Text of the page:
Measurement in Medicine brings together for the first time a range of philosophical essays on topics in the philosophy of epidemiology, epistemology of measurement, philosophy of health economics and health policy that address pressing questions of assessment and evaluation in medicine. Ranging from questions about the methodology of measuring instruments to the role of measurement in health policy decisions, this volume spans the essential topics for anyone interested in understanding the philosophical issues at stake in the growing industry of health and health care evaluation.
Introduction / Part I: Measurement and Evidence-Based Medicine / 1. How Evidence-Based Medicine Highlights Connections between Measurement and Evidence, Benjamin Smart / 2. Can Causation be Quantatively Measured? Alex Broadbent / 3. Absolute Measures of Effectiveness, Jacob Stegenga and Aaron Kenna / 4. A Causal Construal of Heritability Estimates, Zinhle Mncube / Part II: Measuring Instruments / 5. A Theory of Measurement, Norman M. Bradburn, Nancy L. Cartwright, and Jonathan Fuller / 6. Psychological Measures, Risk, and Values, Leah M. McClimans / 7. The Epistemological Roles of Models in Health Science Measurement, Laura M. Cupples / 8. Measuring the Pure Patient Experience, Eivind Engebretsen and Kristin Heggen / 9. Measurement, Multiple Concurrent Chronic Conditions, and Complexity, Ross E. G. Upshur / Part III: Measurement and Policy / 10. NICE’s Cost-Effectiveness Threshold, Gabriele Badano, Stephen John, and Trenholme Junghans / 11. Cost Effectiveness, Daniel M. Hausman / 12. The Value of Statistical Lives and the Valuing of Life, Michael Dickson / How Good Decisions Result in Bad Outcomes, Anya Plutynski / Index / About the Contributors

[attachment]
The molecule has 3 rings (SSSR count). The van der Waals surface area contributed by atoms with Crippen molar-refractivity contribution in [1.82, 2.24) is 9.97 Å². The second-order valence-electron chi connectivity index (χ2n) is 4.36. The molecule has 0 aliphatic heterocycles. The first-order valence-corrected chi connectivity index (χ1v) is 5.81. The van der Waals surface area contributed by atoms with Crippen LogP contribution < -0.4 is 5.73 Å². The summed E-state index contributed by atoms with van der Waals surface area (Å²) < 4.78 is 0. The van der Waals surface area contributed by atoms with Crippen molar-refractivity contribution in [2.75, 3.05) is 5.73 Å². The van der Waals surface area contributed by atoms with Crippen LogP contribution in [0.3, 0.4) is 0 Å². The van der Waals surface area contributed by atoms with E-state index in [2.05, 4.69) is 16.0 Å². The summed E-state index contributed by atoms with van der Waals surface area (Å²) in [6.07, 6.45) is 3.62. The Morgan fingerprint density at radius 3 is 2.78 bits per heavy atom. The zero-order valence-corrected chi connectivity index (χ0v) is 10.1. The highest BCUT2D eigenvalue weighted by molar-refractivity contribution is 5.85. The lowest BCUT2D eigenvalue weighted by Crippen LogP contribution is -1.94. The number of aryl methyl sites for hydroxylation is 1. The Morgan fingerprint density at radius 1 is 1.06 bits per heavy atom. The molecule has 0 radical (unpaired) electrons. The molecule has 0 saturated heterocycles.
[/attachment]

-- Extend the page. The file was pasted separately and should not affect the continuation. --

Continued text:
This is an exciting collection of new essays exploring the use of outcome measurements in medicine. It demonstrates, in a variety of ways, that there are both epistemic and ethical choices to make in selecting outcome measurements as a basis for policy decisions. It is accessible to a multidisciplinary audience, including philosophers of science, ethicists, epidemiologists, and policy experts.
“Leah McClimans's impressive collection presents a productive synergy of the wisdom of many leading figures in the philosophy of medicine and the philosophy of measurement. The contributors give timely philosophical attention to the increasing pervasiveness of measurement in all aspects of medicine. This book should be required reading for anyone concerned with the scientific development and social management of medicine."
Leah McClimans is Associate Professor of Philosophy at the University of South Carolina.